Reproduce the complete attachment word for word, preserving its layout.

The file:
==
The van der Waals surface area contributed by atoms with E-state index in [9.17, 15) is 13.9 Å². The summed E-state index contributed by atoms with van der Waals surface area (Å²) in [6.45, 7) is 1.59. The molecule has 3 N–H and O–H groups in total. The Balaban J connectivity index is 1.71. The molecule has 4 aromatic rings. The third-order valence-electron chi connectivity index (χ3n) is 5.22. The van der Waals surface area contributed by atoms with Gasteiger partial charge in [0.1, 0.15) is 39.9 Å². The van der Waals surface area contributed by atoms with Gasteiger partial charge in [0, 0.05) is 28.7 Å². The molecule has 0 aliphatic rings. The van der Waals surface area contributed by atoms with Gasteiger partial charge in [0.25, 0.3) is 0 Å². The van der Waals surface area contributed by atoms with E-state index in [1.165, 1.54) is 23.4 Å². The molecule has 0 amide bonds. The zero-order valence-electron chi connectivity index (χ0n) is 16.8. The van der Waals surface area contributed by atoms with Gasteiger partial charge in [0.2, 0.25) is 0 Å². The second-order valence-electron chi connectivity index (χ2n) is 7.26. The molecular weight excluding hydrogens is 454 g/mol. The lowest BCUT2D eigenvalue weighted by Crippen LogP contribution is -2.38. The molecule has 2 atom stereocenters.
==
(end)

The van der Waals surface area contributed by atoms with E-state index in [9.17, 15) is 13.9 Å². The summed E-state index contributed by atoms with van der Waals surface area (Å²) in [6.45, 7) is 1.59. The molecule has 3 N–H and O–H groups in total. The Balaban J connectivity index is 1.71. The molecule has 4 aromatic rings. The third-order valence-electron chi connectivity index (χ3n) is 5.22. The van der Waals surface area contributed by atoms with Gasteiger partial charge in [0.1, 0.15) is 39.9 Å². The van der Waals surface area contributed by atoms with Gasteiger partial charge in [0, 0.05) is 28.7 Å². The molecule has 0 aliphatic rings. The van der Waals surface area contributed by atoms with Gasteiger partial charge in [0.25, 0.3) is 0 Å². The van der Waals surface area contributed by atoms with E-state index in [1.165, 1.54) is 23.4 Å². The molecule has 0 amide bonds. The zero-order valence-electron chi connectivity index (χ0n) is 16.8. The van der Waals surface area contributed by atoms with Gasteiger partial charge in [0.2, 0.25) is 0 Å². The second-order valence-electron chi connectivity index (χ2n) is 7.26. The molecular weight excluding hydrogens is 454 g/mol. The lowest BCUT2D eigenvalue weighted by Crippen LogP contribution is -2.38. The molecule has 2 atom stereocenters.